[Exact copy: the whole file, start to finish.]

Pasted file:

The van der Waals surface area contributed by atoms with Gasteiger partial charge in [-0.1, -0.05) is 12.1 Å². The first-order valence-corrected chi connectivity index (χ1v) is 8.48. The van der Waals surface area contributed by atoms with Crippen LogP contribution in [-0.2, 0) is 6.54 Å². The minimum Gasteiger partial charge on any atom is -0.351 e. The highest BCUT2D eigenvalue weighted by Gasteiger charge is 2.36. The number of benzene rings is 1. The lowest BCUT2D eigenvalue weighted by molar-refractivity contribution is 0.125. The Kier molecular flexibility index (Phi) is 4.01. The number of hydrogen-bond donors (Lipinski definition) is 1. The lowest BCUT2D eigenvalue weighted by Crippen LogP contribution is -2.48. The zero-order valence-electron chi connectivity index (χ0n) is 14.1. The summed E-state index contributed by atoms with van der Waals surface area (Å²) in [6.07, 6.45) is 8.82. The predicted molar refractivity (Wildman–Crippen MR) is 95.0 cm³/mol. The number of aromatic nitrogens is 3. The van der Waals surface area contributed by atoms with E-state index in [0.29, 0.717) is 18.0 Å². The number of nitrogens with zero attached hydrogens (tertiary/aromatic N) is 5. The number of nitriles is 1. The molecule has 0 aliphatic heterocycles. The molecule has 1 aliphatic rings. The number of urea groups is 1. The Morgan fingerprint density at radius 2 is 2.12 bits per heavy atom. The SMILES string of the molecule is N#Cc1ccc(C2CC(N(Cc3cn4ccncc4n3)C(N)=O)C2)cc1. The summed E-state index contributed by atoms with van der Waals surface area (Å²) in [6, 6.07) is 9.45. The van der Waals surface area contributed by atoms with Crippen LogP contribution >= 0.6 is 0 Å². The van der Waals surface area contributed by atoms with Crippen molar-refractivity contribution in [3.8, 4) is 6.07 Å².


The van der Waals surface area contributed by atoms with Gasteiger partial charge in [-0.1, -0.05) is 12.1 Å². The first-order valence-corrected chi connectivity index (χ1v) is 8.48. The van der Waals surface area contributed by atoms with Crippen LogP contribution in [-0.2, 0) is 6.54 Å². The minimum Gasteiger partial charge on any atom is -0.351 e. The highest BCUT2D eigenvalue weighted by Gasteiger charge is 2.36. The number of benzene rings is 1. The lowest BCUT2D eigenvalue weighted by molar-refractivity contribution is 0.125. The Kier molecular flexibility index (Phi) is 4.01. The number of hydrogen-bond donors (Lipinski definition) is 1. The lowest BCUT2D eigenvalue weighted by Crippen LogP contribution is -2.48. The zero-order valence-electron chi connectivity index (χ0n) is 14.1. The summed E-state index contributed by atoms with van der Waals surface area (Å²) in [6.07, 6.45) is 8.82. The predicted molar refractivity (Wildman–Crippen MR) is 95.0 cm³/mol. The number of aromatic nitrogens is 3. The van der Waals surface area contributed by atoms with E-state index in [0.29, 0.717) is 18.0 Å². The number of nitrogens with zero attached hydrogens (tertiary/aromatic N) is 5. The number of nitriles is 1. The molecule has 0 aliphatic heterocycles. The molecule has 1 aliphatic rings. The number of urea groups is 1. The Morgan fingerprint density at radius 2 is 2.12 bits per heavy atom. The SMILES string of the molecule is N#Cc1ccc(C2CC(N(Cc3cn4ccncc4n3)C(N)=O)C2)cc1. The summed E-state index contributed by atoms with van der Waals surface area (Å²) in [6, 6.07) is 9.45. The van der Waals surface area contributed by atoms with Crippen LogP contribution >= 0.6 is 0 Å². The van der Waals surface area contributed by atoms with Crippen molar-refractivity contribution in [3.8, 4) is 6.07 Å².